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How to teach meditation to your kids

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How to Teach Meditation to Your Kids

Meditation has countless benefits, which is why it’s estimated that 200 million-500 million people practice it across the globe. Contrary to popular belief, you don’t need to include any “chants” in your meditation or sit in a specific position. 

Because it’s easier than most people realize, it’s a great practice for kids. 

Consider some of those benefits, including better sleep, less stress, and improved focus. Those are all things that every parent wants for their children to help them lead healthy, productive lives – especially when challenges arise. 

But, practicing meditation and teaching it are two different things. Additionally, kids and patience don’t typically go hand-in-hand, and that’s one of the keys to productive meditation. 

So, what can you do, as a parent, to pass on the benefits of meditation to your children? 

Understand the Benefits for Your Kids

Any way that meditation has improved your life, it can likely do the same for your kids. But, if you want your child to be interested in doing it, it’s important to talk to them about what to expect and how it can benefit them. 

If you have a child or teen who is struggling with something like anxiety or stress, explain to them that meditation can be an effective option. Some of the benefits that might interest your kids include: 

  • Increased creativity
  • Improved memory
  • Improved focus 
  • Increased patience
  • Improved academic performance

Meditation can also be a solution when your child is going through a tough life situation. For example, if you’re moving, changing schools, or going through a divorce, meditation can help them to manage stress. 

If you have to be a “long-distance parent” because of a divorce, you can also practice meditation with them online using video chats, or by sharing tutorials you find that are especially helpful. The more interested your child is, the more likely they are to stick with it. If you can find programs online or create your own that you know your kids will love, they’ll be excited to do it every day – especially when they get to do it with you!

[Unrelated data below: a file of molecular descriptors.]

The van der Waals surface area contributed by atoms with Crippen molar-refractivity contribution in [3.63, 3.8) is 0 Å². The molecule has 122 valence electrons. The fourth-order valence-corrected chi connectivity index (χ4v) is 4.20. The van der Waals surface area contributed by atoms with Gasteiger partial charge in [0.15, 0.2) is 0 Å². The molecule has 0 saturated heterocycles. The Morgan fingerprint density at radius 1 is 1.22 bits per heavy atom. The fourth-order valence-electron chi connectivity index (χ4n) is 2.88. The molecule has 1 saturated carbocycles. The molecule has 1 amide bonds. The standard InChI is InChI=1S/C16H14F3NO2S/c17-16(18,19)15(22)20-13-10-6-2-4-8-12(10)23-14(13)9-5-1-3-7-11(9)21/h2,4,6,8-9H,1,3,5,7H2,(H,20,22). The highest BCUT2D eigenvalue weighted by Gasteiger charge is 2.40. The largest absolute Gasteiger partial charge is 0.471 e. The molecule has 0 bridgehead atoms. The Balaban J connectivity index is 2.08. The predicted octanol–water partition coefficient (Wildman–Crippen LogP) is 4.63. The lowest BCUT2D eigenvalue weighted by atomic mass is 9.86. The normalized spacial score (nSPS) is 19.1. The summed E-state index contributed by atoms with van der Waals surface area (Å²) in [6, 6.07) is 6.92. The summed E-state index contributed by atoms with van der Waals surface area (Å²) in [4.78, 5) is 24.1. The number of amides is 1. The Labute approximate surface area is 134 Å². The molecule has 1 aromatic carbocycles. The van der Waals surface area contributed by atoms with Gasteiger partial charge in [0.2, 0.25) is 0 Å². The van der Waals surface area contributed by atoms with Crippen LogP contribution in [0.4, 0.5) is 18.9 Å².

Know Where to Start

You don’t have to be a meditation guru to teach your child effectively. In fact, there’s an app for that. Some of the best meditation apps for kids include: 

  • Breathe, Think, Do with Sesame (for preschoolers)
  • Scape (ages 8-9)
  • Happy Not Perfect: Meditation (for teens)

While these apps can be helpful, exercise caution when giving your child a phone or tablet. Letting them use an app before bed could interrupt their natural circadian rhythms and make it harder to fall asleep. 

If you don’t want to count on technology to help, consider learning some kid-friendly meditations on your own before teaching them to your child one-on-one. 

You can start with a simple deep breathing exercise, like “the balloon”. In this exercise, your child will relax their body by inhaling and exhaling deeply through the nose. You should tell them to visualize blowing up a balloon as they let out air slowly. It’s something that all kids recognize, and a great way to teach them how to focus on their breathing. 

It’s also a good idea to let them join you when you meditate, or simply allow them to observe. It can pique their interest in meditation when they see how you do it and how you benefit from it. They don’t have to do exactly what you do, but it can give them a good starting point to know what to expect. 

Get to the Root of the Issue

Chances are, you’re considering teaching meditation to your kids for a reason. Whether they’re struggling at school, with a major life change, or they just tend to be more naturally stressed, meditation can help. 

But, if you’re worried that there’s a bigger issue, meditation may only be a piece of the puzzle. If you feel your child’s behavioral issues are continuing despite your best efforts, you might want to consider talking to a social worker to get to the root of the problem. Mental health concerns are part of a social worker’s job, and they can help you learn more about things like anxiety and depression in kids, so you know the best plan of action to take. 

Working with a counselor or therapist may end up being necessary for your child, as well. But, that doesn’t mean you should ignore meditation as a management technique. It’s a wonderful way for your kids to stay in the present every day, reduce stress, and manage their overall mental wellness. Whether they’re dealing with other underlying issues, or you just want to make sure they’re making mental health a priority, it’s never a bad time to teach meditation to your kids, so they can keep benefitting from it as adults.